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fining the poffeffions of the Spirit of God, the appearances of angels, and the presence of the Son of God on earth, to the firft age of Chriftianity; so there may have been reafons of great importance determining the possessions of devils to that age also. It was not agreeable to the wisdom of God to repeat in every age, those proofs addressed to the senses of men, by which he was pleased to reveal to them the state of the invisible world. The age in which his Son appeared on earth, he honoured with the miraculous effufion of the Holy Ghost, and with frequent appearances of angels, because thereby the doctrines of his Son, concerning the friends which mankind have in the invifible world, was made an object of their senses. For the same reason, he confirmed what his Son taught concerning the devil and his angels, by the peculiar power which he allowed the devils to exercise in that age. Of this dispensation mankind could not then complain; because in that age the Son of God, and the apostles of his Son, lived on earth, armed with miraculous powers for restraining and casting out the devils. Such a difpensation tended greatly to the instruction and benefit of mankind, in all future generations. It has made us fenfible of the number, nature, and power of our enemies. And this information, while it stirs us up to watchfulness, is so tempered as not to dispirit us. At the very time our enemies were shewed to us, we were fortified against the excessive dread of them, by the sensible demonstrations which were given in their ejections, proving that the devil, though powerful, is not independent and infinitely powerful, but is absolutely subject to God and to his Son; fo that he can hurt no man beyond what is permitted him of God. Wherefore, however strange it may seem, that evil spirits were allowed, not only to afflict mankind with diseases, but by means of those diseases to take pofíefiion of them, in the age wherein the Sun of God appeared on earth, the great importance of the end gained by this dispensation, renders it every way worthy of the perfections and government of God, and consequently gives fufficient probability to all the possessions recorded in the Gospels*.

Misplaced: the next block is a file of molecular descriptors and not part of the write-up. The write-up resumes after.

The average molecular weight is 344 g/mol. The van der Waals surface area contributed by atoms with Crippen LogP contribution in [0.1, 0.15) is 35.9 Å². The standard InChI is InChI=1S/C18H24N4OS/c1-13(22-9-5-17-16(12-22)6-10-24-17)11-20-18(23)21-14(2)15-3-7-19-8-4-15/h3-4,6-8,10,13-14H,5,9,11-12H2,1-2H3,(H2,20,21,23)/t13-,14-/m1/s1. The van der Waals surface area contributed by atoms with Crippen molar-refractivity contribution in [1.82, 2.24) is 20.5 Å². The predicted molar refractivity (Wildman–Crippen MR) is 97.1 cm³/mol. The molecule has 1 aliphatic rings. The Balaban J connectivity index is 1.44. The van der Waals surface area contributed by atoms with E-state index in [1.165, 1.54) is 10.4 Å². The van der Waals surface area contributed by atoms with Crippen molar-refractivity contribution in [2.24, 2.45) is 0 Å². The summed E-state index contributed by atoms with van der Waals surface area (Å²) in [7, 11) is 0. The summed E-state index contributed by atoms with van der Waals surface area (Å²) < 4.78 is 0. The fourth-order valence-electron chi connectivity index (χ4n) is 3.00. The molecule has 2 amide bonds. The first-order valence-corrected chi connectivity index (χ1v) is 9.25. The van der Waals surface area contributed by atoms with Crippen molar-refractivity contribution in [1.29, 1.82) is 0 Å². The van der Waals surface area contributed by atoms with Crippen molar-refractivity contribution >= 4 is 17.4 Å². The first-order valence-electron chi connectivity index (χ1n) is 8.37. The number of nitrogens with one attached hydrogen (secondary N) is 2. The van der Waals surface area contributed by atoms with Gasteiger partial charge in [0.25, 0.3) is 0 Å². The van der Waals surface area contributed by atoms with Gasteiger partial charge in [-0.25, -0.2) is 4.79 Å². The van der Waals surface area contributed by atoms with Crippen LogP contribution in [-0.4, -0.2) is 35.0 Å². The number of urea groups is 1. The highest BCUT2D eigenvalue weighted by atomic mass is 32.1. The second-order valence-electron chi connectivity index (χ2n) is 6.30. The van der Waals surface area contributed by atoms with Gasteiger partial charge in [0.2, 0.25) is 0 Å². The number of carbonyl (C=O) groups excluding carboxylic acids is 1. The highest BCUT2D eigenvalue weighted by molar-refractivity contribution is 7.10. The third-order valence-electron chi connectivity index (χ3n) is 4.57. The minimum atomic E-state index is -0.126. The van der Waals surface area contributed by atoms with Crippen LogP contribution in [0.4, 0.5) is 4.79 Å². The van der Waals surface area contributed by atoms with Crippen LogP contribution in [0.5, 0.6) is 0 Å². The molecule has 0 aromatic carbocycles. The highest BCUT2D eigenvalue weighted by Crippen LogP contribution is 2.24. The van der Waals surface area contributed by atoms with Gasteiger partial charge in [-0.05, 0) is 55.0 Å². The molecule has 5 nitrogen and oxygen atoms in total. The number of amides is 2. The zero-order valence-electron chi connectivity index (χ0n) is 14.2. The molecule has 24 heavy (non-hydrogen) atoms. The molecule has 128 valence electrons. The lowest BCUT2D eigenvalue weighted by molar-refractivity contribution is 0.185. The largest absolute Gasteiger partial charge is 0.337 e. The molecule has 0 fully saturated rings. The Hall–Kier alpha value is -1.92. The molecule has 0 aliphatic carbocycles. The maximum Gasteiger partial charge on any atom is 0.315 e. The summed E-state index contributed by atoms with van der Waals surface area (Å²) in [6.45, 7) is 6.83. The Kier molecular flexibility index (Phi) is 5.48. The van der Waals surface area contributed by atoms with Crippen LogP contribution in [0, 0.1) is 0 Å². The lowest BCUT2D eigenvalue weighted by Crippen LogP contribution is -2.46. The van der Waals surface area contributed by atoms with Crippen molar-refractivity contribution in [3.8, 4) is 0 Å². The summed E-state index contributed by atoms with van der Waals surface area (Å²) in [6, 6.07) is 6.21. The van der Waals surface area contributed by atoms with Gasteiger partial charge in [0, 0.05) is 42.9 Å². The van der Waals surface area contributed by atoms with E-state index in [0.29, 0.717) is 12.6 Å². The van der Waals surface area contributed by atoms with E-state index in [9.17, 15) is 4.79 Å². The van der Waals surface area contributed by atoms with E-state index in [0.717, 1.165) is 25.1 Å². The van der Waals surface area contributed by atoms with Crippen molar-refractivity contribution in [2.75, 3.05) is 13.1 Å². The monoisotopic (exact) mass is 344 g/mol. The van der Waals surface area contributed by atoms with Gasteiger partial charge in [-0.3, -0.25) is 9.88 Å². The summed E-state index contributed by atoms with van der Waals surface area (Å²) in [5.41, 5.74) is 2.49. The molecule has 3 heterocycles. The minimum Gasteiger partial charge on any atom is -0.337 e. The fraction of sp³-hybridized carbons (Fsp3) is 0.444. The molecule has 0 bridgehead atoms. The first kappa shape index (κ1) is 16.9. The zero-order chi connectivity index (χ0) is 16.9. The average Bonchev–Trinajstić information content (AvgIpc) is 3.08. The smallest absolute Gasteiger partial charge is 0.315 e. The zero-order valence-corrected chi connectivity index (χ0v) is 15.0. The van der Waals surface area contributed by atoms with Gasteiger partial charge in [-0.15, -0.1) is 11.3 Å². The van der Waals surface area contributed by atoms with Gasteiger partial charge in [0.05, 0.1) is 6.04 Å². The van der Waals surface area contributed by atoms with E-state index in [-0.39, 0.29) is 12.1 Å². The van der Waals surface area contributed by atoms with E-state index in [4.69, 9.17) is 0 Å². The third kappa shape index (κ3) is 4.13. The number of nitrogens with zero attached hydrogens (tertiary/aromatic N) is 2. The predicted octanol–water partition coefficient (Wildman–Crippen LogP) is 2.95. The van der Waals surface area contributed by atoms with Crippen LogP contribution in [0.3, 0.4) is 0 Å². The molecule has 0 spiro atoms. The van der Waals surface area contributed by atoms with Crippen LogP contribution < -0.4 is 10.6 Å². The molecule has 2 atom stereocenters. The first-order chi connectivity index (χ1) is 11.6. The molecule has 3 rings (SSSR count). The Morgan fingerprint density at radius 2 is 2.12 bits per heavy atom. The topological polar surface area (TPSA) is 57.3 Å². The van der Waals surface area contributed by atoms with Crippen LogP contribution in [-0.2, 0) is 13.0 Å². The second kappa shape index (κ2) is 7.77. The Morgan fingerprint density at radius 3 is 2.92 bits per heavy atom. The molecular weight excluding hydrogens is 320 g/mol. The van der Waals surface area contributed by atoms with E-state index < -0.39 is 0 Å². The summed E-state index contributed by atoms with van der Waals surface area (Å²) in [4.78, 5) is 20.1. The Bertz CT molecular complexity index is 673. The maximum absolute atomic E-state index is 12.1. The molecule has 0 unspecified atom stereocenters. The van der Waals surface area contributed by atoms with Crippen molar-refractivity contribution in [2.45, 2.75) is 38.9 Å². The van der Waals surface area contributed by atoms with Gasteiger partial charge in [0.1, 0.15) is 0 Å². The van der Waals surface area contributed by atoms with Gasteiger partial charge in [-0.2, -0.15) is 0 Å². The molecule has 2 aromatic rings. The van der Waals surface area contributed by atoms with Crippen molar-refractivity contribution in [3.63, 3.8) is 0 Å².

3d.

* In the above defence of the miracles wrought upon the Demoniacs, it is allowed that the devils have not now that power over the bodies and spirits of men, which they exercised in our Lord's age. From this, however, it is not to be inferred, that they have no power at all over them. The visible operation of their power, in the age mentioned, proves the contrary; being intended to convince men, that evil spirits often intermeddle in their affairs. Many diseases, called incurable, may be brought on and continued by the operation of evil spirits. Other mischiefs, of various kinds, they may be inftrumental in producing. For the Scriptures attribute to the devils much more influence in the affairs of the world than most people are willing to allow them. For example, the Apostle Paul calls the devil, “ the prince of the power «s of the air,” Eph. ii. 2. and his angels “the rulers of the darknefs of this world,” Eph. vi. 12.